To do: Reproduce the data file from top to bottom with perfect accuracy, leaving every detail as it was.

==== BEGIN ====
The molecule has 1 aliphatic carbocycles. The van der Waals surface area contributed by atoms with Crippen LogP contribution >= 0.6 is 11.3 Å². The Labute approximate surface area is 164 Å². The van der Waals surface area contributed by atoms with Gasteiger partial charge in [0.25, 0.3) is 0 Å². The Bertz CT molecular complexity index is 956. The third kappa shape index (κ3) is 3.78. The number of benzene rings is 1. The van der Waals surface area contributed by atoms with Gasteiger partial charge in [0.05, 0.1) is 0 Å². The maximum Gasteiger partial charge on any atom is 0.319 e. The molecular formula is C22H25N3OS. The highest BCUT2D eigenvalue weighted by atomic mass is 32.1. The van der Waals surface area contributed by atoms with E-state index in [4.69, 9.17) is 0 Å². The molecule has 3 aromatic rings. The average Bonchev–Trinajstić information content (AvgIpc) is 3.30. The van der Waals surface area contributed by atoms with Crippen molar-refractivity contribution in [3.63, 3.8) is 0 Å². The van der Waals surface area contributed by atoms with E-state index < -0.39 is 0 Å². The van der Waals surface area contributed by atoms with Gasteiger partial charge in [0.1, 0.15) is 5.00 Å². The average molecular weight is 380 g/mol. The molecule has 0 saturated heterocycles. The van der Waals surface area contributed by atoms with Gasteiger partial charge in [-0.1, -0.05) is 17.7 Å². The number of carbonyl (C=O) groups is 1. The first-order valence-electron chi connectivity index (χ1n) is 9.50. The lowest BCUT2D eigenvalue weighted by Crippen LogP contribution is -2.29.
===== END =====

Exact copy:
The molecule has 1 aliphatic carbocycles. The van der Waals surface area contributed by atoms with Crippen LogP contribution >= 0.6 is 11.3 Å². The Labute approximate surface area is 164 Å². The van der Waals surface area contributed by atoms with Gasteiger partial charge in [0.25, 0.3) is 0 Å². The Bertz CT molecular complexity index is 956. The third kappa shape index (κ3) is 3.78. The number of benzene rings is 1. The van der Waals surface area contributed by atoms with Gasteiger partial charge in [0.05, 0.1) is 0 Å². The maximum Gasteiger partial charge on any atom is 0.319 e. The molecular formula is C22H25N3OS. The highest BCUT2D eigenvalue weighted by atomic mass is 32.1. The van der Waals surface area contributed by atoms with E-state index in [4.69, 9.17) is 0 Å². The molecule has 3 aromatic rings. The average Bonchev–Trinajstić information content (AvgIpc) is 3.30. The van der Waals surface area contributed by atoms with Crippen molar-refractivity contribution in [3.63, 3.8) is 0 Å². The van der Waals surface area contributed by atoms with E-state index < -0.39 is 0 Å². The van der Waals surface area contributed by atoms with Gasteiger partial charge in [0.1, 0.15) is 5.00 Å². The average molecular weight is 380 g/mol. The molecule has 0 saturated heterocycles. The van der Waals surface area contributed by atoms with Gasteiger partial charge in [-0.1, -0.05) is 17.7 Å². The number of carbonyl (C=O) groups is 1. The first-order valence-electron chi connectivity index (χ1n) is 9.50. The lowest BCUT2D eigenvalue weighted by Crippen LogP contribution is -2.29.